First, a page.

At 8:30 a.m., Bradley stands before a friendly audience. Several hundred leaders of community action agencies and Head Start programs from around New England listen intently to the man who has made child poverty a centerpiece of his campaign.

"Now's the time to think big," Bradley says. The choice facing Democrats is "between a bold choice and a more timid choice." And so he talks about his health care plan, promising access for all, prescription drug benefits and a network of community health centers. Next comes an expansive anti-poverty program. Then a plan to register every handgun in every American home or business. "We're at a time when we need to have these larger ideas."

Bradley is running as the anti-pol, earnest in manner, unstained. But that doesn't mean he doesn't work a crowd. This audience is presumably liberal, so he tells multiple stories from his recent experience on an Iowa picket line. He spent less than an hour on the line, but he manages to sound like John L. Lewis.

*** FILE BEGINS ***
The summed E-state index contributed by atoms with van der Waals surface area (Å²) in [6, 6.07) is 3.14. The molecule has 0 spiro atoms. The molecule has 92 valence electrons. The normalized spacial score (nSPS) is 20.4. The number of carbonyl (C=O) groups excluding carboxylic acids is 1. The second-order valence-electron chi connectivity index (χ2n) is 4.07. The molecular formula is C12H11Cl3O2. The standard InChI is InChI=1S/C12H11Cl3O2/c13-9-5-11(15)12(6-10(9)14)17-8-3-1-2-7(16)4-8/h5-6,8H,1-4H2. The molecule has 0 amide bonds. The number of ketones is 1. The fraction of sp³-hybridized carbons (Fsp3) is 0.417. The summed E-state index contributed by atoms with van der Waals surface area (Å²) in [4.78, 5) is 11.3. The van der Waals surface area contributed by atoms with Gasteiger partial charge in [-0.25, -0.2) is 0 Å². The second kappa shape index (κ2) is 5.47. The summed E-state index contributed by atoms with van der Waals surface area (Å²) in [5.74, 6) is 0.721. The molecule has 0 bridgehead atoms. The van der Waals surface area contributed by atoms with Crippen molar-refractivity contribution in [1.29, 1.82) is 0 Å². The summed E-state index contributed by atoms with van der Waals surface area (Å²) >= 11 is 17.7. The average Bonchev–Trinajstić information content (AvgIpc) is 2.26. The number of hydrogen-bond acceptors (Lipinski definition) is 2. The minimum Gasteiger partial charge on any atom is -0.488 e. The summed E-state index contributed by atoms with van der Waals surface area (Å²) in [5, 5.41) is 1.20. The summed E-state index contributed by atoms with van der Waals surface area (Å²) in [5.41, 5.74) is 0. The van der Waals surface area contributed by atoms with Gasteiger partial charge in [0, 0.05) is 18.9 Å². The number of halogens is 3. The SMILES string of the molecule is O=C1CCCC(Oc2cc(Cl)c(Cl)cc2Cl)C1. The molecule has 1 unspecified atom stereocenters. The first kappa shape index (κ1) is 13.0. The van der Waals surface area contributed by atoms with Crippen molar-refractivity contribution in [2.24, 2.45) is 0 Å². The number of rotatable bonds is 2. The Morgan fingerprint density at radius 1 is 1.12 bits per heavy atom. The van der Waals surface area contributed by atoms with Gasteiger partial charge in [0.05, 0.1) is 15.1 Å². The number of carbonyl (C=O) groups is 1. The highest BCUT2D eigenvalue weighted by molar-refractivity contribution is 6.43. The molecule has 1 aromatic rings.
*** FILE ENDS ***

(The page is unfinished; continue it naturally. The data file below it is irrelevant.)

"He certainly has a big agenda," says Sandra Ford, a social services administrator from Somerville, Mass. But Bradley is a bit too airy for some of his audience. Susan Durgy, who runs the welfare-to-work program in Northwood, N.H., praises Bradley's recognition "that everything is not rosy at this point." However, she adds: "He didn't explain how he was going to pay for it."

At 2 p.m., John McCain observes a ritual of New Hampshire campaigns--addressing the state legislature. McCain's at his best in town meetings, where he mixes the affability of Johnny Carson with the simple can-do of Audie Murphy. Still, the essence of his campaign can be found in his statehouse speech.

First, the halo of heroism. When McCain steps to the lectern, under the huge portrait of George Washington, he adjusts the microphones with oddly cocked, inflexible arms. After 20-some visits, and a best-selling book, people here know the story of those arms. Shattered when his plane was shot down over North Vietnam. Battered, wrenched and rebroken during torture sessions over more than five years. Today, he cannot comb his own hair.